The decision by the directors of British Energy was at the margin, which is where Government intervention may have been effective. At the margin, the directors decided that the company could not trade out of its difficulties because of submissions about the future price of electricity from its own advisers. In previous years, in a different risk environment, the directors might have decided to trade on.

Mr. O'Neill: If there is a different risk environment, that is not necessarily the responsibility of the Labour Government in the UK but probably more a question of the international economic situation and declining stock markets. The Government cannot be blamed. To the extent that there may be a UK dimension, it is considerably smaller than anywhere else because of the relative strength of the UK economy compared with most of our foreign competitors.

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I will not follow the example of the hon. Member for Reigate, who spoke at considerable length but had nothing substantial to say.

The Bill is necessary so that we can sustain a nuclear industry not in perpetuity, but until the end of the lifetime of the plants. We do not know how long that will be and, although an estimate has been made, it has been extended when the quality of maintenance and of staff has suggested it could be longer than anticipated. So it is very difficult to be specific about what sums would be required.

One of the glaring omissions from the Conservatives' case is that they have not attempted to estimate what the figure should have been if we had included a specific sum in the Bill. There was no attempt to move an amendment that would have included such a sum. The fact is that those figures are very difficult to estimate with any certainty, so such things must be open-ended.

Several hon. Members rose—

Mr. O'Neill: I shall finish soon because I am conscious of the time.

I shall give this undertaking as the Chairman of the Select Committee on Trade and Industry: we keep a watching brief on a number of issues, and the nuclear industry is one of them because of all the concerns that we have about safety and the cost of future development. I will certainly be very anxious, so long as I am Chairman of the Committee, that Ministers and directors will be called to account for their actions because it is appropriate that we look at this issue. One of the problems with the Public Accounts Committee is that it tends to look retrospectively; we can look prospectively at how things may well end up. We will return to this issue over the years, so there will be parliamentary scrutiny in that sense. I would certainly hope that any report that we produce would be debated either in the Chamber or in Westminster Hall.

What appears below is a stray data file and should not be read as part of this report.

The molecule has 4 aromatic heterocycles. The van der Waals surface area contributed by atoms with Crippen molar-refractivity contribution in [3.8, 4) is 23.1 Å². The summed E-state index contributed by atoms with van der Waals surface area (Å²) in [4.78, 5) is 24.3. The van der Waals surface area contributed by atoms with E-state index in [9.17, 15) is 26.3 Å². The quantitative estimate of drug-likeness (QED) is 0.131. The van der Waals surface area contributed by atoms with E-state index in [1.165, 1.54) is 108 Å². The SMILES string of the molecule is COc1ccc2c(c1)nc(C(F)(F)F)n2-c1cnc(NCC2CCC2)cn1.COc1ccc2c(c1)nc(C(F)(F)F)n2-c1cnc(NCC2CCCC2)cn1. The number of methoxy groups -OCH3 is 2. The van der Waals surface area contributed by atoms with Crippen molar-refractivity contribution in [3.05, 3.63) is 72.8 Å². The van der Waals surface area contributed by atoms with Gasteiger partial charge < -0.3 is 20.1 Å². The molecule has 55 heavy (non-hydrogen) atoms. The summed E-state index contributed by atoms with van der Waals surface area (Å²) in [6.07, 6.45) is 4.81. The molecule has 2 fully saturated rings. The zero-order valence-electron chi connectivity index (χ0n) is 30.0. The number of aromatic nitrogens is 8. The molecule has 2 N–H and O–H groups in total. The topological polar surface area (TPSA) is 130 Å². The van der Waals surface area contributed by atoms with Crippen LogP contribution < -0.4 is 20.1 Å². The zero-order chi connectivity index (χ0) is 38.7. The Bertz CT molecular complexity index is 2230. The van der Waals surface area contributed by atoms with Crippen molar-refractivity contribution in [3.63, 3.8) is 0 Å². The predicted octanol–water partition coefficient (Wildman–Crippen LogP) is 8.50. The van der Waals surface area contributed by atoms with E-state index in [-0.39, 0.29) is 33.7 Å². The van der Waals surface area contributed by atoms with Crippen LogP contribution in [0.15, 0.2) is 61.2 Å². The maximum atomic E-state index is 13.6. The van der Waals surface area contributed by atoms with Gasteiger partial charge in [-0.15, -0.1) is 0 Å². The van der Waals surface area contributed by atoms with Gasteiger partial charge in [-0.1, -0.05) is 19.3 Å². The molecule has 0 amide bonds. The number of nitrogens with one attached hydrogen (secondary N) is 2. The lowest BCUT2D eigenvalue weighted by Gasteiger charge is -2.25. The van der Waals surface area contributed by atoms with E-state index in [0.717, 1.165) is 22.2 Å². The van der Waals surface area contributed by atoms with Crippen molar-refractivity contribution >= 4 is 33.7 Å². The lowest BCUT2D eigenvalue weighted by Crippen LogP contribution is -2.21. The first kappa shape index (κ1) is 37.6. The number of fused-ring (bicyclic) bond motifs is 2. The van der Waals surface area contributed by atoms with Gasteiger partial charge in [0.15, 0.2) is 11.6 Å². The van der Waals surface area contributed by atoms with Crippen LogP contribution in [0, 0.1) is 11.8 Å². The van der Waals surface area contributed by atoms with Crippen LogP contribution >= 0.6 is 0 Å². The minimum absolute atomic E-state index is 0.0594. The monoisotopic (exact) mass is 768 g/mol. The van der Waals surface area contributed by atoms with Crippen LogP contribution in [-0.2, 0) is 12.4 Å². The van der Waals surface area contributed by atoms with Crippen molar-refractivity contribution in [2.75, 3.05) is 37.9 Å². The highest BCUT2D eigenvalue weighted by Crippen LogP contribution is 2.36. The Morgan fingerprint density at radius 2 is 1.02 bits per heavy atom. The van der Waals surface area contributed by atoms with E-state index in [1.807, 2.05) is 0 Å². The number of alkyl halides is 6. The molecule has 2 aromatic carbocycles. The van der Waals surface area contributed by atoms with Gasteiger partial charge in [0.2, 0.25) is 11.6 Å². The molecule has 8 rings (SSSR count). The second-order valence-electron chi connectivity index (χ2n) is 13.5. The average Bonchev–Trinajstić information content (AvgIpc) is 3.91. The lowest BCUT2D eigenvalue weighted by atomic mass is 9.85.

With the appropriate safeguards of parliamentary scrutiny and given the fact that we cannot give a specific estimate of the expenditure, it is necessary to make an unspecific and open-ended arrangement. Anyone who tries to estimate the figure will get it wrong; it will be either too high or too low. However, that does not mean that we will bankrupt the country or, for that matter, prejudice electricity generation across the board.

This year, we will start to discuss not just the White Paper, but the new British electricity trading and transmission arrangements. I hope that those new arrangements will provide, for example, opportunities to make payments for capacity and other issues of that nature, as that will go some way to mitigate some of the worst excesses of NETA, which no one could have anticipated.

We have an opportunity with BETTA to try to improve on the shortcomings that have been so glaringly exposed by British Energy and NETA, the consequences of which no hon. Member anticipated. The Government have made a brave attempt to correct some of those shortcomings, so I welcome the Bill.